Three years later, Smith and Wheatley  presented two more civilian injuries, in which they believed that most notably one patient had sustained such an injury, who had not suffered an associated fall or injury. They described spiral fractures up to 12.5 cm from the bullet tract and proposed that these were unique to the weight-loaded femur. They postulated that they were the result of stress risers acting remotely from the bullet path, with the spiral nature being thought to be due to intrinsic femoral torsion from the eccentric position of the femoral head and the varus bow of the femoral shaft.
However, one problem with this theory originates from the patient history; no patients described a second crack, pop or noise before falling. This suggests that the femur was fractured either at the time of the gunshot or after the fall, but not between.
We propose that this type of fracture is not unique to the weight-bearing limb as none of our samples were loaded. We propose that these fractures, in fact, originate as a direct result of the expansion of the temporary cavity, flexing the femur at its weakest point and developing a tension failure on the opposite cortex to the expanding cavity and a compression wedge expanding towards the near cortex [13, 14]. One of the fracture lines of the wedge may remain incomplete and thus imperceptible to plain radiographs, therefore giving the appearance of a spiral fracture on X-ray. The complete fracture line often gapes on its flexed side and may have associated comminution of the compressed side, within the base of the wedge.
Why these fractures occur remotely from the bullet tract is unclear but may be explained in our experimental samples by tension failure occurring in the thinner metaphyseal bone, particularly at its junction with the diaphysis where the bone begins to flare towards the condyles. This region not only represents an area of weakness of the bone, due to widening of the canal, thinning of the cortices and poor bone stock, but also represents an area of angular change, which allows stresses to concentrate . In clinical scenarios not affecting this metaphyseal region, it may be local bone imperfections, abnormalities or vascular permeations that are the weakest points allowing fracture initiation to occur.
We propose that the few steps of mobilization, often reported by patients, are afforded by the residual stability of the undisplaced fracture in compression. In addition, the fight-or-flight response after being shot may dull the pain response allowing mobilization on a fractured limb . However, with the inevitable multidirectional stresses of gait, the fracture displaces, becoming unstable and the patient falls to the ground from mechanical instability and pain.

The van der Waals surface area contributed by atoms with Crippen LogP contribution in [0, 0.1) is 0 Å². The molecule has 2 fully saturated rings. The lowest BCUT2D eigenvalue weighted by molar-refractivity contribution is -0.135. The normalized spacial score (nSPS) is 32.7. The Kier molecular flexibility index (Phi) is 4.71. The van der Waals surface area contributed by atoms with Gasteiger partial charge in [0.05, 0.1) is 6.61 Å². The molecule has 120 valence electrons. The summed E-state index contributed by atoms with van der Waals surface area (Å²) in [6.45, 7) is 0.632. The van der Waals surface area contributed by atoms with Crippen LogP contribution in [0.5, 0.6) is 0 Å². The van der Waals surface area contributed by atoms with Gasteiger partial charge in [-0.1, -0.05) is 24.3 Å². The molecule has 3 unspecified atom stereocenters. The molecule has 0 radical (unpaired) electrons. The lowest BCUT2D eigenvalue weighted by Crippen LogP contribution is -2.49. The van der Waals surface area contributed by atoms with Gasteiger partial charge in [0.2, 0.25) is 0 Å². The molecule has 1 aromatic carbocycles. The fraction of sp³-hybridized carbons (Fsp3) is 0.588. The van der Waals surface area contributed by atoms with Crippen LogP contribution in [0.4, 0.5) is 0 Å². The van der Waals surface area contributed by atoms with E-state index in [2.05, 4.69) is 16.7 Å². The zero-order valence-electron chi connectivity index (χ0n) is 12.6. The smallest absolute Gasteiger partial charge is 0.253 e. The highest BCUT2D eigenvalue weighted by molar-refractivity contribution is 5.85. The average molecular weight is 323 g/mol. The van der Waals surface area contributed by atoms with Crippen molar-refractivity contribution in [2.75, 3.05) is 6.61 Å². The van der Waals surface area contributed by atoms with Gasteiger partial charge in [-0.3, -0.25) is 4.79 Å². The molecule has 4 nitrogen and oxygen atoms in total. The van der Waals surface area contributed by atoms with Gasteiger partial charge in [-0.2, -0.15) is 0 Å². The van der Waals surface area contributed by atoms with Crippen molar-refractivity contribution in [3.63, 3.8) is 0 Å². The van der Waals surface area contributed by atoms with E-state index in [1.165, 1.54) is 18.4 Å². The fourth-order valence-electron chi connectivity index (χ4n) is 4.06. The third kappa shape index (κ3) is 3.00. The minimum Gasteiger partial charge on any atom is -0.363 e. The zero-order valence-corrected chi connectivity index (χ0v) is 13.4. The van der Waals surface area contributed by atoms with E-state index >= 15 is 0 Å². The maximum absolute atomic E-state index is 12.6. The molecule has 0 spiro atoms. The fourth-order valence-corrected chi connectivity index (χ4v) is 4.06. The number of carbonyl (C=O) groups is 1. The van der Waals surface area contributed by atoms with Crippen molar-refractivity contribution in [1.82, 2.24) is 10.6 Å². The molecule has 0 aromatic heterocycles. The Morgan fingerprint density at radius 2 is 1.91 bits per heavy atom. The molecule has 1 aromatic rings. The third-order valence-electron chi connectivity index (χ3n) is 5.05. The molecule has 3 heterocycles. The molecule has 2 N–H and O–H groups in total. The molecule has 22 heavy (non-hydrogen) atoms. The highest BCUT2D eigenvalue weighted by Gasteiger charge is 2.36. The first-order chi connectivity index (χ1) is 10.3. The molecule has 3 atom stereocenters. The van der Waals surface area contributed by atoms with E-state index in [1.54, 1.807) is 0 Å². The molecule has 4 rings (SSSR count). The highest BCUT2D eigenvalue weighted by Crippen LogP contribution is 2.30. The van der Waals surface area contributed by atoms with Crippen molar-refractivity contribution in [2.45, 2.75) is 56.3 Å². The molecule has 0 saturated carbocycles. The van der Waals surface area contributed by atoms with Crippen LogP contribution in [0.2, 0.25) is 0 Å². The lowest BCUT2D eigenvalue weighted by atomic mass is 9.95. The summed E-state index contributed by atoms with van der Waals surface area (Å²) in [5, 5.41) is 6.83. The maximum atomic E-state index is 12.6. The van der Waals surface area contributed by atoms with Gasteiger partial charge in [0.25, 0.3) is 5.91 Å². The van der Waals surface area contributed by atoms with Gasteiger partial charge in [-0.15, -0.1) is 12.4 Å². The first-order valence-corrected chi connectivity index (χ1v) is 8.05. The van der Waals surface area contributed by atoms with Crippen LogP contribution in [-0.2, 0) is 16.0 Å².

Exactly why the other calibres and firing distances off the bone failed to produce remote fractures is debatable. The only published series of these injuries involve civilian gunshot wounds, despite anecdotal evidence of their existence in battlefield casualties. Perhaps a large superficial expanding cavity is necessary to distort the bone significantly enough to cause remote fracture and this does not occur with current ‘humane’ military bullets, or perhaps it does occur but has not been reported. Interestingly, we found that if the bullet passed too close to the bone (2 cm or less), an indirect  rather than a remote fracture occurs. This phenomenon occurs because the closer the bullet is to the bone, the smaller the temporary cavity's surface area that impacts the bone, and therefore, point loading occurs at the level of the bullet tract causing fracture at this level before the stress waves reach more remote locations. The difference, therefore, between remote ballistic fractures and indirect fractures is that remote fractures occur through the weakest part of the bone, whereas indirect fractures occur directly opposite the bullet tract.
It is uncertain what the infection risk is with potential contamination from the temporary cavity. However, for fracture healing, it is reassuring that the far cortex's periosteal attachments remained intact and that the stripped periosteum was rapidly relayed into its native position with the collapse of the temporary cavity.
This study's low numbers and the variance within organic tissues limit the interpretation of our results. Further research and case reports are therefore needed to fully understand this unique fracture.
This study presents the first experimentally produced remote ballistic fractures and concludes that these are potentially contaminated, wedge-shaped fractures that are caused by the expansion of the temporary cavity, similar to indirect ballistic fractures, but fracturing through the weakest part of the bone. In addition, despite anecdotal reports in battlefield casualties, this experiment and the current literature only support the existence of this fracture within the civilian setting.
The authors thank the Editor GA Kieser.